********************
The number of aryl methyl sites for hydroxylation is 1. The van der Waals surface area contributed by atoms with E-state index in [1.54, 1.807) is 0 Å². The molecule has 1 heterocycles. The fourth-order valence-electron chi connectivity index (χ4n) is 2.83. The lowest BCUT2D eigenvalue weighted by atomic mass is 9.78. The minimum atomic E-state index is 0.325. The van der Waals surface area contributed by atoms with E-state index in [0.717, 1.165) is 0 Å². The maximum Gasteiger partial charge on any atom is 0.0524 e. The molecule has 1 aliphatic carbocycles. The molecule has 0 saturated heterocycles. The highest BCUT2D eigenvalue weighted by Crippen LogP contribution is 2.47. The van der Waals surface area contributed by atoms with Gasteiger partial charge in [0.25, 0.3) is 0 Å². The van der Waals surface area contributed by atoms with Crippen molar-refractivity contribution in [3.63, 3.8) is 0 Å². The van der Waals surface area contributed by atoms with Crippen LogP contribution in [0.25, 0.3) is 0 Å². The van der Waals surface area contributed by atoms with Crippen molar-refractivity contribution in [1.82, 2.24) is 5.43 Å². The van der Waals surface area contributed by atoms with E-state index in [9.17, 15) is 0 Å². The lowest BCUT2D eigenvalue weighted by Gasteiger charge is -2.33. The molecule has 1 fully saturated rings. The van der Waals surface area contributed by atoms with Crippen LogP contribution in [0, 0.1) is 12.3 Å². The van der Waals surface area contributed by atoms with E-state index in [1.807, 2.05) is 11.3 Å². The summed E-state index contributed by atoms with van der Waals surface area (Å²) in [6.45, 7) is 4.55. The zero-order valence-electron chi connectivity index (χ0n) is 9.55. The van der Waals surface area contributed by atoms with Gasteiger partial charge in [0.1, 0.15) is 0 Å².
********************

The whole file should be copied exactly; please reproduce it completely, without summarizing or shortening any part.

The number of aryl methyl sites for hydroxylation is 1. The van der Waals surface area contributed by atoms with E-state index in [1.54, 1.807) is 0 Å². The molecule has 1 heterocycles. The fourth-order valence-electron chi connectivity index (χ4n) is 2.83. The lowest BCUT2D eigenvalue weighted by atomic mass is 9.78. The minimum atomic E-state index is 0.325. The van der Waals surface area contributed by atoms with E-state index in [0.717, 1.165) is 0 Å². The maximum Gasteiger partial charge on any atom is 0.0524 e. The molecule has 1 aliphatic carbocycles. The molecule has 0 saturated heterocycles. The highest BCUT2D eigenvalue weighted by Crippen LogP contribution is 2.47. The van der Waals surface area contributed by atoms with Gasteiger partial charge in [0.25, 0.3) is 0 Å². The van der Waals surface area contributed by atoms with Crippen molar-refractivity contribution in [3.63, 3.8) is 0 Å². The van der Waals surface area contributed by atoms with Crippen LogP contribution in [0.25, 0.3) is 0 Å². The van der Waals surface area contributed by atoms with Crippen molar-refractivity contribution in [1.82, 2.24) is 5.43 Å². The van der Waals surface area contributed by atoms with E-state index in [9.17, 15) is 0 Å². The lowest BCUT2D eigenvalue weighted by Gasteiger charge is -2.33. The molecule has 1 fully saturated rings. The van der Waals surface area contributed by atoms with Crippen LogP contribution in [0, 0.1) is 12.3 Å². The van der Waals surface area contributed by atoms with E-state index in [1.807, 2.05) is 11.3 Å². The summed E-state index contributed by atoms with van der Waals surface area (Å²) in [6.45, 7) is 4.55. The zero-order valence-electron chi connectivity index (χ0n) is 9.55. The van der Waals surface area contributed by atoms with Gasteiger partial charge in [0.1, 0.15) is 0 Å².